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New York State Animal

Beaver

New York Beaver

(Castor canadensis)

Adopted in 1975.

The beaver, (Castor canadensis,) was adopted as the State animal in 1975. Adult beavers are three to four feet long and weigh 40 to 50 pounds. They build dams by packing mud with their long, flat tails. To provide beaver pelts to European markets in the early 1600s, fur traders settled near the present capital, Albany, to trade with Indians.

New York State Animal: Beaver

State Symbol: New York State Animal: Beaver

Beavers are primarily aquatic animals, and the largest rodents in North America. They have a waterproof, rich, glossy, reddish brown or blackish brown coat. The underhairs are much finer than the outer, protective, guard-hairs. The ears are short, round, and dark brown in coloration. A beaver's hind legs are longer than its front legs, thus making the rear end to be higher than the front end while walking. ("Data: Species: Mammal: American Beaver- Castor canadiensis", 1998; Frazier, 1996; Hall and Kelson, 1959; Whitaker and Hamilton, 1998)

Beaver skulls and teeth are disproportionately large. This is crucial for cutting through hard woods like maple and oak. Most noteably, the upper incisors, bright orange in color, are at least 5 mm wide and 20-25 mm long. These teeth grow throughout the animal's lifetime and are a necessity to survival, just as the animal's closable nostrils, closable ears, and transparent eye membranes are for aquatic existence. (Hall and Kelson, 1959; Whitaker and Hamilton, 1998)

Also notable are the anal and castor glands, found in both male and female beavers. Both sets of glands lie at the base of the tail, which is possibly the most defining characteristic of the beaver. It is broad, flat, and covered in large blackish scales. The anal and castor glands have been recorded as large as 3.4 by 2.2 inches for the castors, and 3.0 by 1 inch for the anal glands. Secretions from these glands are used in scent-marking, and give the beaver its odd odor. (Frazier, 1996; Hall and Kelson, 1959; Whitaker and Hamilton, 1998)

Beavers also have anal and castor glands, which they use to mark their territory. These glands are located beneath the tail. A beaver's tail is broad, flat, and covered with large black scales. (Frazier, 1996; Hall and Kelson, 1959; Whitaker and Hamilton, 1998)

Behavior

State Symbol: New York State Animal: Beaver

Beavers usually live in family groups of up to 8 related individuals called colonies. The younger siblings stay with their parents for up to 2 years, helping with infant care, food collection, and dam building. Beaver families are territorial and defend against other families. One method is territory marking. This is done by making mud piles around the edges of a territory, and then by depositing anal and castoral secretions on these piles. Beavers will also warn others of danger by slapping their tails against the water, creating a powerful noise. This, however, is not always effective, as olders beavers will often ignore the warning slaps of younger members of the colony. ("Data: Species: Mammal: American Beaver- Castor canadiensis", 1998; Frazier, 1996; Hall and Kelson, 1959; Whitaker and Hamilton, 1998)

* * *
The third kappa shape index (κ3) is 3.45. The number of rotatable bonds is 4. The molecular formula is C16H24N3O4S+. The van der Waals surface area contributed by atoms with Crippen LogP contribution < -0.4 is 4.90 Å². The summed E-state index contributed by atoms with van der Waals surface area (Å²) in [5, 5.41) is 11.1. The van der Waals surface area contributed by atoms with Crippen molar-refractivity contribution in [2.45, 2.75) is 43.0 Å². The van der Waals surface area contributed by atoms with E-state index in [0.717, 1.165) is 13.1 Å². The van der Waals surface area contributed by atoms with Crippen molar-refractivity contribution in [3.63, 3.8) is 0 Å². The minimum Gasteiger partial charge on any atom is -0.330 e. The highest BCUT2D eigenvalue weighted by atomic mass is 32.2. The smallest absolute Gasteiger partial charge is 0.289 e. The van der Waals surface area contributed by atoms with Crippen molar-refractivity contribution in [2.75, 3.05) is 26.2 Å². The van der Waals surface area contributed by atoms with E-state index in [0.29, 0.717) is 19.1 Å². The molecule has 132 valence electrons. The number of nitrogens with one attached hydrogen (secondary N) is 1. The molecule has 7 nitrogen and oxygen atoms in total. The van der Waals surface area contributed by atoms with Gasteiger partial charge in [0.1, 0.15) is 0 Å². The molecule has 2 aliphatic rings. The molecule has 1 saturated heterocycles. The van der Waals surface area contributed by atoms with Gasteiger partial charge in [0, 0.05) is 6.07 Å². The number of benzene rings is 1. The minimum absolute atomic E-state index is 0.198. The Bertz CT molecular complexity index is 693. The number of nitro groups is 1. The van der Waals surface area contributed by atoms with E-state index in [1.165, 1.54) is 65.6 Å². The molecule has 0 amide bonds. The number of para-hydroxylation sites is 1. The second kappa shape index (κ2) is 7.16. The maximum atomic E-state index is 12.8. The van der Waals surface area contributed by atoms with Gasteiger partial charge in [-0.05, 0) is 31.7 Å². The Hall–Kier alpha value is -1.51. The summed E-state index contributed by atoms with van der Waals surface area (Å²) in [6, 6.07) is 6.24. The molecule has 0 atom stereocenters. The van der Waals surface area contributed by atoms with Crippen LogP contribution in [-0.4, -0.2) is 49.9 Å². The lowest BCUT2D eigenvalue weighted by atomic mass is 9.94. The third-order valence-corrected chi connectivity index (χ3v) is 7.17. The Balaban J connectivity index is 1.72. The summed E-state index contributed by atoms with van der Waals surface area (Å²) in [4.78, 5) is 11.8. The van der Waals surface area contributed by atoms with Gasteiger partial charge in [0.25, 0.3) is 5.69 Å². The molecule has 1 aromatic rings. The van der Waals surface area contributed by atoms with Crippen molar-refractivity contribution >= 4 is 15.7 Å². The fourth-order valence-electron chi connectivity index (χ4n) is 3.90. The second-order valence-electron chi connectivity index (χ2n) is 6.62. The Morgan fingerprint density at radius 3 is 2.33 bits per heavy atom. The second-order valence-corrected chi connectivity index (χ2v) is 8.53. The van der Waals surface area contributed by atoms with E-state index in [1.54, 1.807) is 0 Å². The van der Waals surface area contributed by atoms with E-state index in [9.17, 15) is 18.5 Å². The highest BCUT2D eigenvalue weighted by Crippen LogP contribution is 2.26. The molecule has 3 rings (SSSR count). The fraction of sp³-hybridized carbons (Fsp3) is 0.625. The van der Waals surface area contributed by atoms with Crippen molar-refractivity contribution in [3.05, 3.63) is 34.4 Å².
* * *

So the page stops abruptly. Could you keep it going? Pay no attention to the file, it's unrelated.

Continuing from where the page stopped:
Beavers are primarily nocturnal. They are only occasionally seen during the day, usually around dusk. Beavers travel good distances from their homes to find food. If they find a good source, they build canals to the food source as a way to float the food back to their lodges. Logs and twigs are often stored underwater for winter feeding. ("Data: Species: Mammal: American Beaver- Castor canadiensis", 1998; Frazier, 1996; Hall and Kelson, 1959)

Beavers build dams to slow down the flow of water in streams and rivers and then build stable lodges for shelter. The dams are engineered according to the speed of the water; in slow water the dam is built straight, but in fast water the dam is built with a curve in it. This provides stability so that the dam will not be washed away. ("Data: Species: Mammal: American Beaver- Castor canadiensis", 1998; Frazier, 1996; Hall and Kelson, 1959)

New York Law

The law designating the American beaver as the official New York state mammal is found in the New York State Consolidated Laws, State, Article 6, Section 79.

STL - State
ARTICLE 6 - ARMS AND GREAT SEAL OF STATE
SECTION 86

§ 79. State animal. The American beaver (Castor canadensis) shall be the official animal of the state of New York.

Taxonomic Hierarchy: American Beaver

Kingdom: Animalia
Phylum: Chordata
Class: Mammalia
Order: Rodentia
Family: Castoridae
Genus: Castor
Species: C. canadensis

State Mammals
State Mammals & Animals
Mammals are vertebrates (backboned animals) that feed their young on mother's milk.
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